Helen Noble, Noble Shipping Law, Ireland
In 2017 a committee of IIFA members commenced a review of the IIFA 1989 Standard Trading Conditions. The revised terms, available for use from 31 January 2018, are the IIFA Standard Trading Conditions and Warehousing Conditions 2018 (the “2018 Standard Trading Conditions”).
A welcome update is the format of the 2018 Standard Trading Conditions. They are much easier in terms of their layout to read than their predecessor. Although the content of the 2018 Standard Trading Conditions is largely the same as the 1989 Standard Trading Conditions there are a few important changes and updates.
The definitions section within the 2018 Standard Trading Conditions expands on its predecessor to include a definition of “Direct Representative” for the purposes of making it clear that the IIFA member trading under the 2018 Trading Conditions, the “Company”, is acting in the name of and on behalf of the Customer and/or the owner of Goods in all and any dealing with the Revenue as defined by Article 18 Regulation (EU) No. 952/2013 and Council Regulation 2913/92 or as amended.
Further inclusions in the definition section are definitions of “Goods” and “Transport Unit.”
The lien provisions at clause 10 of the new conditions are a slight departure from the previous version. The notice period for sale of goods held under lien has been reduced from 28 days to 21 days. Similarly the notice provisions under clause 12 for the sale of goods in the event delivery of the goods or any part thereof is not taken by the Customer, Consignee or Owner has been reduced from 28 days to 21 days with a corresponding reduction in the period for which the company has stored the goods from 90 to 60 days.
There is a new clause 14 (B) which makes it clear that despite any acceptance by the Company of instructions from the Customer to collect freight, duties, charges, dues, or other expenses from the Consignee, or any other Person, subject to receipt of evidence of a proper demand by the Company, and, in the absence of evidence of payment (for whatever reason) by such Consignee or other Person, the Customer remains responsible for such freight, duties, charges, dues, or other expenses.
In the section dealing with obligations of the Customer there is a new clause 19 to respond to the mandatory provision of the verification of the gross mass of packed containers (“VGM”) pursuant to the International Convention for the Safety of Life At Sea 1974 (the “SOLAS Convention”), as amended. The requirement under SOLAS to declare a verified weight rests on the consignor/shipper. Clause 19 (B) makes it clear that, unless the Company and the Customer agree in writing to the contrary, where the Goods are carried in a container the onus is on the Customer to arrange for the VGM to be provided to the carrier, port authority or other such party as required. Part (ii) of this clause requires the Customer to indemnify the Company, and hold them harmless, from any costs expenses, charges, fines, penalties, indemnities or other losses of whatever nature arising from or in relation to any incorrect or inaccurate information provided by or on behalf of the Customer and upon which the Company may have relied when providing the VGM.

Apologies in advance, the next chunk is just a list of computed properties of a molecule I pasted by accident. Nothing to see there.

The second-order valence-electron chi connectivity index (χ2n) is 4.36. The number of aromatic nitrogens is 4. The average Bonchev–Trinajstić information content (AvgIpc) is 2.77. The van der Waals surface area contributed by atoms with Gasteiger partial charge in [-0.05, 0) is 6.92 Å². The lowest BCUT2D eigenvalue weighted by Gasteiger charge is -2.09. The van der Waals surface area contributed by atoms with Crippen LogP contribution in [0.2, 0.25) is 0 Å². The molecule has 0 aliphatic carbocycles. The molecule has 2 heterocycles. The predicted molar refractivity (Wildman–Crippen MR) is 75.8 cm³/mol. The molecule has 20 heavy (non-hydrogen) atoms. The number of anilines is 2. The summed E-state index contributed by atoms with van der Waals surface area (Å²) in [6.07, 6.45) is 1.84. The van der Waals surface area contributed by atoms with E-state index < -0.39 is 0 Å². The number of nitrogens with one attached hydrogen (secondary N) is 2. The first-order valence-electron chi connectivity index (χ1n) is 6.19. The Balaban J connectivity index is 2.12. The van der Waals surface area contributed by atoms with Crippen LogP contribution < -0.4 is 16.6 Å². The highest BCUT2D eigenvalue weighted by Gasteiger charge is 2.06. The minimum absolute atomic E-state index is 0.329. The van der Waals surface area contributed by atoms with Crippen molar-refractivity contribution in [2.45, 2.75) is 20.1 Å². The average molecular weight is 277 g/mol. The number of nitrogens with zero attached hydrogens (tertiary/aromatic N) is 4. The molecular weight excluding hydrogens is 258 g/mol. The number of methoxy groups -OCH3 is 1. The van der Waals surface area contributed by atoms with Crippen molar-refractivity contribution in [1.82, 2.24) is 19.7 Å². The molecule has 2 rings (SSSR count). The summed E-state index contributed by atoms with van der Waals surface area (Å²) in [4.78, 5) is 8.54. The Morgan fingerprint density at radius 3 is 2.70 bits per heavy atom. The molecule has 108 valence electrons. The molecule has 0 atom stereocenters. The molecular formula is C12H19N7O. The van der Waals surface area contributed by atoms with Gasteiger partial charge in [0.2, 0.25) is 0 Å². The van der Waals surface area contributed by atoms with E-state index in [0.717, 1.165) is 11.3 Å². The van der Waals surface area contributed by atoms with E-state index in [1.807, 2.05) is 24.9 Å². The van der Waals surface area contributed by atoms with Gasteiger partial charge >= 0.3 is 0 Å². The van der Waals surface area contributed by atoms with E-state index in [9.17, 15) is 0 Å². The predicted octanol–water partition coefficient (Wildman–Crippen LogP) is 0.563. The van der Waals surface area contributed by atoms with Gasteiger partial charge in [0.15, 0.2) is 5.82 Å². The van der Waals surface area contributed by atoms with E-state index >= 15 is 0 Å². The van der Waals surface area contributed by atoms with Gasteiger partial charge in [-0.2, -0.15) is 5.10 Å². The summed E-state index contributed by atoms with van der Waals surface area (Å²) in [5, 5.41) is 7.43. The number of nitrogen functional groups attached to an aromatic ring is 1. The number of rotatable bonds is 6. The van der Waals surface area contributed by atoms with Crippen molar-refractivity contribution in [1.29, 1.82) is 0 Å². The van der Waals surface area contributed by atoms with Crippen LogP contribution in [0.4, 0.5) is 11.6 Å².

In circumstances where the Company provides the VGM, clause 19 (C) makes it clear the Customer has to pay the Company for any charges which the Company incurs or raises from the provision of the VGM including, without limitation, any administrative charges or costs of the Company or levied by any carrier, the port operator or the Vessel. The Customer similarly, in the event the Company provides the VGM, is required to indemnify and hold the Company harmless from doing so.
Clause 19 (D) obliges the Customer to provide two warranties regarding the provision of the VGM by or on behalf of the Customer. Firstly the Customer warrants that the Customer, or the party providing the VGM on behalf of the Customer, is duly authorised by the relevant authority to provide a VGM; secondly the Customer warrants that the VGM be provided in a timely manner, is accurate and in a form which meets local requirements. Clause 19 (D) also requires the Customer to indemnify the Company and hold the Company harmless from and against any costs, expenses, charges, fines, penalties, indemnities or other losses of whatever nature arising from or in relation to the VGM or any failure or delay in providing a VGM.
In addition to the warranties around VGM, clause 20 of the 2018 of the Standard Trading Condition (formerly clause 19) has been expanded so that the previous warranty of fullness and as to the description and particulars of goods extends expressly to the nature, gross weight, gross mass (including the VGM of any container packed with packages and cargo items) and to the description and particulars of any services required by or on behalf of the Customer. Under a new clause 20 (B) the Customer warrants that any Transport Unit and/or equipment supplied by the Customer in relation to the performance of any requested service is fit for purpose.
The requirement of the Customer to hold the Company harmless for certain losses has been extended with a new clause 23 (D) covering any fraudulent activity by the Customer.
Finally, the former clause 23 has been updated (the new clause 24) to provide greater clarity regarding payment of all sums due from the Customer to the Company, including the entitlement to automatically revoke any agreed credit period and to apply interest to any sums due pursuant to the European Communities (Late Payment in Commercial Transactions) Regulations 2012, as amended.
It is anticipated IIFA members will start to adopt the 2018 Standard Trading Condition from February 2018 onwards.